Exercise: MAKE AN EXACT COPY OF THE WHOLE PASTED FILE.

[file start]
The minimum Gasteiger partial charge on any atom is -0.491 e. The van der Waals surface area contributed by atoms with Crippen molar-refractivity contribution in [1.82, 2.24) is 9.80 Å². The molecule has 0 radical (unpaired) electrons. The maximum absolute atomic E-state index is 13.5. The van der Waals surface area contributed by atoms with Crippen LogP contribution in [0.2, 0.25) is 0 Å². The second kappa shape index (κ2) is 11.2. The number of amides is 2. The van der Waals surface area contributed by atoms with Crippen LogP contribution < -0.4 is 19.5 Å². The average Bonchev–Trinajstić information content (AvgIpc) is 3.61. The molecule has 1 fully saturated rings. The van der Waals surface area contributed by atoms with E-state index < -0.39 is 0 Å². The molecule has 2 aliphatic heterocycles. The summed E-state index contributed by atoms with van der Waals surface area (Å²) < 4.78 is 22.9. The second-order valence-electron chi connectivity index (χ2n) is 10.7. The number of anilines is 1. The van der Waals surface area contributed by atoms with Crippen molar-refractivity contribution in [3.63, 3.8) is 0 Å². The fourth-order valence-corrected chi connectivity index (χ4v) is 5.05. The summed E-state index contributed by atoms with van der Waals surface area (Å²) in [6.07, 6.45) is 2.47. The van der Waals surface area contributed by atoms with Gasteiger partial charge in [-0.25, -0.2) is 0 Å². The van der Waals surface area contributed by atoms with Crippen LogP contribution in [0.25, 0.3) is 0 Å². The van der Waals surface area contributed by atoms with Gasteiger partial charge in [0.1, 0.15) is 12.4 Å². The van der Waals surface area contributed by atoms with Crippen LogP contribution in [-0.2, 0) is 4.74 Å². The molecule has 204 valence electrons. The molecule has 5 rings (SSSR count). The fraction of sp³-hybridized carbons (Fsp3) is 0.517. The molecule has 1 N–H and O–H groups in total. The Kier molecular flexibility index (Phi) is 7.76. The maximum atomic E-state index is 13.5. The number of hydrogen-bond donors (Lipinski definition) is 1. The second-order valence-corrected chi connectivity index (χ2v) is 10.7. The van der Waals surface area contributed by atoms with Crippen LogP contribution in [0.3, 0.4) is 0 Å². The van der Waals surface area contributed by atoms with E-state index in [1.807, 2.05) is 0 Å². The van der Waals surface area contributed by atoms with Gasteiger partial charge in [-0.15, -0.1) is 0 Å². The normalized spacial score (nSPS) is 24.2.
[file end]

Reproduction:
The minimum Gasteiger partial charge on any atom is -0.491 e. The van der Waals surface area contributed by atoms with Crippen molar-refractivity contribution in [1.82, 2.24) is 9.80 Å². The molecule has 0 radical (unpaired) electrons. The maximum absolute atomic E-state index is 13.5. The van der Waals surface area contributed by atoms with Crippen LogP contribution in [0.2, 0.25) is 0 Å². The second kappa shape index (κ2) is 11.2. The number of amides is 2. The van der Waals surface area contributed by atoms with Crippen LogP contribution < -0.4 is 19.5 Å². The average Bonchev–Trinajstić information content (AvgIpc) is 3.61. The molecule has 1 fully saturated rings. The van der Waals surface area contributed by atoms with E-state index < -0.39 is 0 Å². The molecule has 2 aliphatic heterocycles. The summed E-state index contributed by atoms with van der Waals surface area (Å²) < 4.78 is 22.9. The second-order valence-electron chi connectivity index (χ2n) is 10.7. The number of anilines is 1. The van der Waals surface area contributed by atoms with Crippen molar-refractivity contribution in [3.63, 3.8) is 0 Å². The fourth-order valence-corrected chi connectivity index (χ4v) is 5.05. The summed E-state index contributed by atoms with van der Waals surface area (Å²) in [6.07, 6.45) is 2.47. The van der Waals surface area contributed by atoms with Gasteiger partial charge in [-0.25, -0.2) is 0 Å². The van der Waals surface area contributed by atoms with Crippen LogP contribution in [0.25, 0.3) is 0 Å². The van der Waals surface area contributed by atoms with Gasteiger partial charge in [0.1, 0.15) is 12.4 Å². The van der Waals surface area contributed by atoms with Crippen LogP contribution in [-0.2, 0) is 4.74 Å². The molecule has 204 valence electrons. The molecule has 5 rings (SSSR count). The fraction of sp³-hybridized carbons (Fsp3) is 0.517. The molecule has 1 N–H and O–H groups in total. The Kier molecular flexibility index (Phi) is 7.76. The maximum atomic E-state index is 13.5. The number of hydrogen-bond donors (Lipinski definition) is 1. The second-order valence-corrected chi connectivity index (χ2v) is 10.7. The van der Waals surface area contributed by atoms with Crippen LogP contribution in [0.3, 0.4) is 0 Å². The van der Waals surface area contributed by atoms with E-state index in [1.807, 2.05) is 0 Å². The van der Waals surface area contributed by atoms with Gasteiger partial charge in [-0.15, -0.1) is 0 Å². The normalized spacial score (nSPS) is 24.2.